Abt Electronics has found that many of its new customer service agents arrive with relevant skills from instant messaging with friends and posting on social networks. "It takes them less than a day to understand the live chat system," Abt says.
Still, the retailer finds that it must help them learn to build a dialog with customers through live chat, much as they would on the phone, while also keeping the sessions moving along. Its agents generally answer customer requests for live chat sessions within 30 to 60 seconds, and Abt has found that live chat has boosted cross-selling rates. "If customers chat to ask recommendations on TVs, they'll learn that they also need cables," Abt says.
The retailer has also set up its live chat team to forward chat sessions when necessary to sales specialists, such as in-house experts in automobile radio and navigation products. The retailer has found good cooperation among agents, Abt says, with customer service agents getting bonuses for the number of chats they handle per day, while sales agents earn commissions on purchases.
While some agents turn out to be more effective on the phone communications—often because they thrive on the more personal back-and-forth of phone calls, as opposed to live chat sessions that consumers often abandon without so much as a thank-you—HauteLook is trying to expand on the amount of customer contacts handled by live chat to take advantage of its relatively high productivity.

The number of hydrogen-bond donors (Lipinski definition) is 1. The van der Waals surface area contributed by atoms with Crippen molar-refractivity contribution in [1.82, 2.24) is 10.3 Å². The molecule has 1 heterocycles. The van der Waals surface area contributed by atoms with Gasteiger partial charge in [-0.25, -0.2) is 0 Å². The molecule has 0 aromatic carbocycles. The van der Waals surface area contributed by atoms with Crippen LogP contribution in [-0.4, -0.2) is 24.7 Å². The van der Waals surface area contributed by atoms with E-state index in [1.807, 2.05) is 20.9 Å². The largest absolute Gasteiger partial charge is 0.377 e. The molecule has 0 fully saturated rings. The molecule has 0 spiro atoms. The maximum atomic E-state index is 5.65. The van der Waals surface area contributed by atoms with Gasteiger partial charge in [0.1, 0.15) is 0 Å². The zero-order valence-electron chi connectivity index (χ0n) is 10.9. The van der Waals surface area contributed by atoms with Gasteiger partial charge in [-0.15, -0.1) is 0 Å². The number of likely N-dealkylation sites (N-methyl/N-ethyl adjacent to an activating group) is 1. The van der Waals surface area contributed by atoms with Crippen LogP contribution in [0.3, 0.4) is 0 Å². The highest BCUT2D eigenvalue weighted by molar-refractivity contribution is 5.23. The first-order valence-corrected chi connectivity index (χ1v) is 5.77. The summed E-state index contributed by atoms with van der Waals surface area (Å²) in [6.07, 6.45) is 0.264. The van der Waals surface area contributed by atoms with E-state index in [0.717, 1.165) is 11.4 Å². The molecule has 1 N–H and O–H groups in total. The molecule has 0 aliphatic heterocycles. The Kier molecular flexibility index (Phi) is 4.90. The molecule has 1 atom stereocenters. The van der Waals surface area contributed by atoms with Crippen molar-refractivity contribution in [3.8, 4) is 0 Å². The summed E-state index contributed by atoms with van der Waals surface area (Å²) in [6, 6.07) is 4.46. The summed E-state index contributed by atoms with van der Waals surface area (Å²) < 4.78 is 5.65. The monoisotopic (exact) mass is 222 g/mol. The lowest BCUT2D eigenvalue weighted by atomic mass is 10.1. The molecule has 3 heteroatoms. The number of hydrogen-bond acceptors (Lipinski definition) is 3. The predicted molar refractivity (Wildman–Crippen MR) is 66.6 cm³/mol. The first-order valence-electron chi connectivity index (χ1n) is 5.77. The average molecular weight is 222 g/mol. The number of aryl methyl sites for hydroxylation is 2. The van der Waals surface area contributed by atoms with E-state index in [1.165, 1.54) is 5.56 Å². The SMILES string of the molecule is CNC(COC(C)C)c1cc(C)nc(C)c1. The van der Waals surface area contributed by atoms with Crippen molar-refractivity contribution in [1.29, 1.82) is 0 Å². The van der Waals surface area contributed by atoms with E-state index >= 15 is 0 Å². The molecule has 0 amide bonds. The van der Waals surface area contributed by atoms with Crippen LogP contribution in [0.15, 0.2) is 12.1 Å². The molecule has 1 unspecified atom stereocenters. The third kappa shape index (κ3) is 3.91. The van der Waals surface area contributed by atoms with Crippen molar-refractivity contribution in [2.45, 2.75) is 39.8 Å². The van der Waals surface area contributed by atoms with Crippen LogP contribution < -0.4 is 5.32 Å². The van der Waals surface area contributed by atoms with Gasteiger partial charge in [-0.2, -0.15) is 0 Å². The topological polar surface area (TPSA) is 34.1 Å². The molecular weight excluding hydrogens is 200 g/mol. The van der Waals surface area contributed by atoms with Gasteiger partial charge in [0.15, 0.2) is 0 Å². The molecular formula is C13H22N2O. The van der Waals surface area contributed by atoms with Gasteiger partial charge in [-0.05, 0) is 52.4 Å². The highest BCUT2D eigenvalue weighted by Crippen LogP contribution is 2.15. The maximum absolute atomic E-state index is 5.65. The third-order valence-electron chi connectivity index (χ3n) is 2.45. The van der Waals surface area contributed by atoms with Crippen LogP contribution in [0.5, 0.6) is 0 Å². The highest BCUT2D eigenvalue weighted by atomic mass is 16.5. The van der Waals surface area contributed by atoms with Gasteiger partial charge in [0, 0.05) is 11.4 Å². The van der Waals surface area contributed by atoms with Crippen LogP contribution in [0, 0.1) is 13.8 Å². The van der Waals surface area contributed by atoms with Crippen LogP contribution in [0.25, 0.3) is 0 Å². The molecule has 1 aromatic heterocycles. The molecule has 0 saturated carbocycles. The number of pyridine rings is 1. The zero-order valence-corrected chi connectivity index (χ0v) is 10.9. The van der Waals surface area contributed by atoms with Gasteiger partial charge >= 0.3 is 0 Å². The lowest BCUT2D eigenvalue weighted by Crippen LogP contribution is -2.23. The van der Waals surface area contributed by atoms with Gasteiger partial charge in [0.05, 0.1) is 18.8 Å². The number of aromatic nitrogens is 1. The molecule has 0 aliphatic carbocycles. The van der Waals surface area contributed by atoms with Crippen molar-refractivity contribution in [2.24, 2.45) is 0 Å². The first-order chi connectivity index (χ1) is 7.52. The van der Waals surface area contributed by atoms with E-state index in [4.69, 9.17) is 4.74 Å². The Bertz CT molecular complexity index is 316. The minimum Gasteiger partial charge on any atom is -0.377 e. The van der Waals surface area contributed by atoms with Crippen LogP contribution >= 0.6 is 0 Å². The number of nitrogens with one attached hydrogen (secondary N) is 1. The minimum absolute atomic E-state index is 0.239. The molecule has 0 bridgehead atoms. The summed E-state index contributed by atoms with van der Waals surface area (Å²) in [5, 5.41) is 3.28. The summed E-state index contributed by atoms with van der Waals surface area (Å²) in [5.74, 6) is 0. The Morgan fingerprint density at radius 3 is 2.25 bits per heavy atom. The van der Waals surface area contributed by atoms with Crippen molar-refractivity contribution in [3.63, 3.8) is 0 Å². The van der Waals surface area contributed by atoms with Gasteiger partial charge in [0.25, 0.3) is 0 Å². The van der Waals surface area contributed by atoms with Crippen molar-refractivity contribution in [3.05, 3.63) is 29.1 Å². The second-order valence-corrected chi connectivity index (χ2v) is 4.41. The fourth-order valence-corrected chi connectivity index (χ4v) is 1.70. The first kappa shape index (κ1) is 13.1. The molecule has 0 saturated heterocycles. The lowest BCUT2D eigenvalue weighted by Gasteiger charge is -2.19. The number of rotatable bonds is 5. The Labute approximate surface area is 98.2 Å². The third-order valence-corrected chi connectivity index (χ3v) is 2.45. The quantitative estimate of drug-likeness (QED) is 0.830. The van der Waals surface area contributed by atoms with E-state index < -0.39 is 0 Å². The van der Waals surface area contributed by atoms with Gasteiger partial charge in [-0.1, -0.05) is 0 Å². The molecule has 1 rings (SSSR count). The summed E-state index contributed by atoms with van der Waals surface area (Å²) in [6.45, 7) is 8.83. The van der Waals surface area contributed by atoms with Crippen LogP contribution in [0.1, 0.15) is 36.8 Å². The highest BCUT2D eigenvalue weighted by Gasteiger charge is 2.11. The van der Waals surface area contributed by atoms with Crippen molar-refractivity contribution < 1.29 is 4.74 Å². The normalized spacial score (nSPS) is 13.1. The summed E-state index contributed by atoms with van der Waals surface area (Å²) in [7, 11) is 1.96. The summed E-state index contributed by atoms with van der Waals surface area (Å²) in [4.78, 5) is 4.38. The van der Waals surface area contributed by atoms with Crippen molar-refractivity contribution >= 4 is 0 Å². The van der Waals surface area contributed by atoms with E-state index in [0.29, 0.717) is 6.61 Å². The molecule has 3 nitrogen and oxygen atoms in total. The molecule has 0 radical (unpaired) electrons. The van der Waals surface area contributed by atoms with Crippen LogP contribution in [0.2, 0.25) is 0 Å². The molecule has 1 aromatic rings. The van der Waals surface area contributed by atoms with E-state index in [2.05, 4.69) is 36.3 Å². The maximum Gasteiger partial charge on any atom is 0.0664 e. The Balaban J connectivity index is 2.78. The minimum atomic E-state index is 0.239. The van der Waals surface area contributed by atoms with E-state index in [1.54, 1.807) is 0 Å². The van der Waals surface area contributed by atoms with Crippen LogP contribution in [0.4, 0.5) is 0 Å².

And that's even though, for now, customers still prefer to communicate by phone. In ongoing surveys of customers who contact HauteLook's customer service agents and receive automated feedback forms through the retailer's RightNow Technologies Inc. customer relationship management system, over 90% rate phone calls with agents as satisfactory, compared to about 80% for live chat sessions. E-mail's satisfactory level is too low to mention—which is not unexpected from a medium that can take a day or more for a customer to receive an answer, Purpura says.
To help kick up its live chat satisfactory ratings, HauteLook is putting agents through new training classes to develop more standard responses that can save time, while also helping agents develop a friendly as well as helpful style of live chatting.
For chat sessions about HauteLook Getaways, for instance, agents are learning to quickly describe the attractions of vacation destinations, such as the features of particular hotels and golf courses. When customers on the daily deal fashion apparel site address more pressing issues, such as why it can take days to get delivery of a purchased item, agents have learned to better explain in a friendly manner that limited-time sales are often tied to the sudden availability of products from apparel designers and suppliers, and that it can take an extra day or two to get those items shipped.